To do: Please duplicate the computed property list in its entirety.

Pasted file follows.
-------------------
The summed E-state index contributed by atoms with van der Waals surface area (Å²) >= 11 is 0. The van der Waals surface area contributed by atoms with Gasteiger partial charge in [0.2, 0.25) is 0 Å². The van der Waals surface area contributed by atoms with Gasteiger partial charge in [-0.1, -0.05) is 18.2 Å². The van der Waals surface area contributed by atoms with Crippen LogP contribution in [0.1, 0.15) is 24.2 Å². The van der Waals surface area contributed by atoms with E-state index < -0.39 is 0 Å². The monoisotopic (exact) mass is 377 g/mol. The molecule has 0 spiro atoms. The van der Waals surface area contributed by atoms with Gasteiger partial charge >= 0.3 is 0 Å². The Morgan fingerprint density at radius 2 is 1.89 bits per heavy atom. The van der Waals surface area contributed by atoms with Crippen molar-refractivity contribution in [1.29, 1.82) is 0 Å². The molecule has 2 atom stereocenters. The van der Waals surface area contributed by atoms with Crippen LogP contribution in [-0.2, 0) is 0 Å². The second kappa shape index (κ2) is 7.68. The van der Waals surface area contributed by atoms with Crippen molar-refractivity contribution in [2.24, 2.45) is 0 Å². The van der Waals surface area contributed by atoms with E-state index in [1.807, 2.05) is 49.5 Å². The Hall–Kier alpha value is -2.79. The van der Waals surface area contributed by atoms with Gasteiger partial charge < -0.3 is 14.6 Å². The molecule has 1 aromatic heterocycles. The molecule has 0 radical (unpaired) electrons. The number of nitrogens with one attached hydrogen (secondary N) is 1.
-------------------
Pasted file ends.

The summed E-state index contributed by atoms with van der Waals surface area (Å²) >= 11 is 0. The van der Waals surface area contributed by atoms with Gasteiger partial charge in [0.2, 0.25) is 0 Å². The van der Waals surface area contributed by atoms with Gasteiger partial charge in [-0.1, -0.05) is 18.2 Å². The van der Waals surface area contributed by atoms with Crippen LogP contribution in [0.1, 0.15) is 24.2 Å². The van der Waals surface area contributed by atoms with E-state index < -0.39 is 0 Å². The monoisotopic (exact) mass is 377 g/mol. The molecule has 0 spiro atoms. The van der Waals surface area contributed by atoms with Gasteiger partial charge >= 0.3 is 0 Å². The Morgan fingerprint density at radius 2 is 1.89 bits per heavy atom. The van der Waals surface area contributed by atoms with Crippen molar-refractivity contribution in [1.29, 1.82) is 0 Å². The molecule has 2 atom stereocenters. The van der Waals surface area contributed by atoms with Crippen LogP contribution in [-0.2, 0) is 0 Å². The second kappa shape index (κ2) is 7.68. The van der Waals surface area contributed by atoms with Crippen molar-refractivity contribution in [2.24, 2.45) is 0 Å². The van der Waals surface area contributed by atoms with E-state index in [1.807, 2.05) is 49.5 Å². The Hall–Kier alpha value is -2.79. The van der Waals surface area contributed by atoms with Gasteiger partial charge < -0.3 is 14.6 Å². The molecule has 1 aromatic heterocycles. The molecule has 0 radical (unpaired) electrons. The number of nitrogens with one attached hydrogen (secondary N) is 1.